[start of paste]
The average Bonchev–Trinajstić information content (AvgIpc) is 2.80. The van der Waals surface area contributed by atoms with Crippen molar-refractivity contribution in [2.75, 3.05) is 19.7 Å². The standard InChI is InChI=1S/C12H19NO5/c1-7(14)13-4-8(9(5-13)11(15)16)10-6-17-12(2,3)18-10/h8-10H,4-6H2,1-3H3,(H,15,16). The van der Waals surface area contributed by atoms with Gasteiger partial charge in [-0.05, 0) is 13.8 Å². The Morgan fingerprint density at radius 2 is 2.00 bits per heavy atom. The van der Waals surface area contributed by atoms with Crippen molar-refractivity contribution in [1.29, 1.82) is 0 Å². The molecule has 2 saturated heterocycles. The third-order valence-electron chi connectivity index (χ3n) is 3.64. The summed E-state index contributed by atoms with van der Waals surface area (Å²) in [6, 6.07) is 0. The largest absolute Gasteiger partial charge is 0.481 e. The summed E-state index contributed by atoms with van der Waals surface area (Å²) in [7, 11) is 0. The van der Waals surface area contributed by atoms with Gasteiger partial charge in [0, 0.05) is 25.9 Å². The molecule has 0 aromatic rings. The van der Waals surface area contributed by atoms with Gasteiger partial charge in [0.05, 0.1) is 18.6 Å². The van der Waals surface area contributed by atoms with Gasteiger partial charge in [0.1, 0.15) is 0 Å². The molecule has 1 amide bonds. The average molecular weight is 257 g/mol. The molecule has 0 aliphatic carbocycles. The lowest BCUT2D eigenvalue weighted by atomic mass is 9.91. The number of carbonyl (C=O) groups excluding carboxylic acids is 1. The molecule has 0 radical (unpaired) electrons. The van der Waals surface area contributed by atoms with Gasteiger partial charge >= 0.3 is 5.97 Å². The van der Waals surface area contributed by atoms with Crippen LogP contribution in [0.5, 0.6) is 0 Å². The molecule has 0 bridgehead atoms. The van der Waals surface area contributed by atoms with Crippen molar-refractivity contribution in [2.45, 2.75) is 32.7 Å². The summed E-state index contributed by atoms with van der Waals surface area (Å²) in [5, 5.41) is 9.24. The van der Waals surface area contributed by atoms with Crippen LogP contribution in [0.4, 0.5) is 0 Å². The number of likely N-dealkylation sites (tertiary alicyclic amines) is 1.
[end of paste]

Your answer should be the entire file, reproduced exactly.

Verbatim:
The average Bonchev–Trinajstić information content (AvgIpc) is 2.80. The van der Waals surface area contributed by atoms with Crippen molar-refractivity contribution in [2.75, 3.05) is 19.7 Å². The standard InChI is InChI=1S/C12H19NO5/c1-7(14)13-4-8(9(5-13)11(15)16)10-6-17-12(2,3)18-10/h8-10H,4-6H2,1-3H3,(H,15,16). The van der Waals surface area contributed by atoms with Gasteiger partial charge in [-0.05, 0) is 13.8 Å². The Morgan fingerprint density at radius 2 is 2.00 bits per heavy atom. The van der Waals surface area contributed by atoms with Crippen molar-refractivity contribution in [1.29, 1.82) is 0 Å². The molecule has 2 saturated heterocycles. The third-order valence-electron chi connectivity index (χ3n) is 3.64. The summed E-state index contributed by atoms with van der Waals surface area (Å²) in [6, 6.07) is 0. The largest absolute Gasteiger partial charge is 0.481 e. The summed E-state index contributed by atoms with van der Waals surface area (Å²) in [7, 11) is 0. The van der Waals surface area contributed by atoms with Gasteiger partial charge in [0, 0.05) is 25.9 Å². The molecule has 0 aromatic rings. The van der Waals surface area contributed by atoms with Gasteiger partial charge in [0.05, 0.1) is 18.6 Å². The van der Waals surface area contributed by atoms with Gasteiger partial charge in [0.1, 0.15) is 0 Å². The molecule has 1 amide bonds. The average molecular weight is 257 g/mol. The molecule has 0 aliphatic carbocycles. The lowest BCUT2D eigenvalue weighted by atomic mass is 9.91. The number of carbonyl (C=O) groups excluding carboxylic acids is 1. The molecule has 0 radical (unpaired) electrons. The van der Waals surface area contributed by atoms with Gasteiger partial charge >= 0.3 is 5.97 Å². The van der Waals surface area contributed by atoms with Crippen LogP contribution in [0.5, 0.6) is 0 Å². The molecule has 0 bridgehead atoms. The van der Waals surface area contributed by atoms with Crippen molar-refractivity contribution in [2.45, 2.75) is 32.7 Å². The summed E-state index contributed by atoms with van der Waals surface area (Å²) in [5, 5.41) is 9.24. The van der Waals surface area contributed by atoms with Crippen LogP contribution in [0.4, 0.5) is 0 Å². The number of likely N-dealkylation sites (tertiary alicyclic amines) is 1.